When buying cultured pearls, consumers must consider several quality characteristics that are very different from the four C's of diamonds or gemstones. Nacre quality is very important. The nacre is the layers of protective coating - a pearly substance - that grows around a pearl nucleus. Experts warn that only pearls with a sufficient layer of nacre will last through years of wear; thin-nacre pearls often peel or crack. A nacre that is less than 0.35 mm is considered too thin, and thicker is always better.... (2004) Complete Story
For the past 125 years, textbooks and museum displays have relied on the beauty of tiger's eye to add interest to an often dry description of pseudomorphism, a term that simply means the replacement of one mineral by another while preserving the form of the original mineral. Mineralogists once thought that the stunning play of light emerging from tiger's eye resulted from the infiltration and dissolution of the fibrous mineral crocidolite, a deep blue, asbestos like silicate, by hot waters rich in dissolved silica. Tigerís eye was viewed as a spectacular form of chalcedony and is often included as a variety of quartz in mineral guides.... (2003) Complete Story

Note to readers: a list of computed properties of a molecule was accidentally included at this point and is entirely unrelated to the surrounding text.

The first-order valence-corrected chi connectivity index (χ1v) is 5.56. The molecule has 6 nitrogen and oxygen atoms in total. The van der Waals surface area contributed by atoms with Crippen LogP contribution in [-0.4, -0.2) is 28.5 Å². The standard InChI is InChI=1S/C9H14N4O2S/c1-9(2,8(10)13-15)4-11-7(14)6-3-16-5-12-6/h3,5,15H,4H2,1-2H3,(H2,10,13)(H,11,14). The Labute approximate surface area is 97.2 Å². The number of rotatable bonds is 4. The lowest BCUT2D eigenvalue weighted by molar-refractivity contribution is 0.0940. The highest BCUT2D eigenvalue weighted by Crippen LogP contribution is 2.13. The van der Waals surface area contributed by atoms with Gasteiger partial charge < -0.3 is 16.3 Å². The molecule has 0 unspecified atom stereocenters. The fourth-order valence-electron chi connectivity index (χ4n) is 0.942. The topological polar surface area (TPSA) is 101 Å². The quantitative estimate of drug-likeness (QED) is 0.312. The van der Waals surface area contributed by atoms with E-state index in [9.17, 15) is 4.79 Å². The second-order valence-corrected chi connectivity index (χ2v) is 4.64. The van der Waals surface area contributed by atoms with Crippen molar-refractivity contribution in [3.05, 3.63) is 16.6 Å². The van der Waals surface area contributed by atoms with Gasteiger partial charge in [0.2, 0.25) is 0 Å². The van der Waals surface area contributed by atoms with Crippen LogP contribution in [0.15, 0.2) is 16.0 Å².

Since the beginning of time, man has sought to improve upon nature. Pearls are no exception. The majority of today's cultured pearls have undergone some form of processing or treatment after their removal from the mollusk. The only way to confidently buy in the wholesale arena is to learn what to look for and what to beware of....
(2004) Complete Story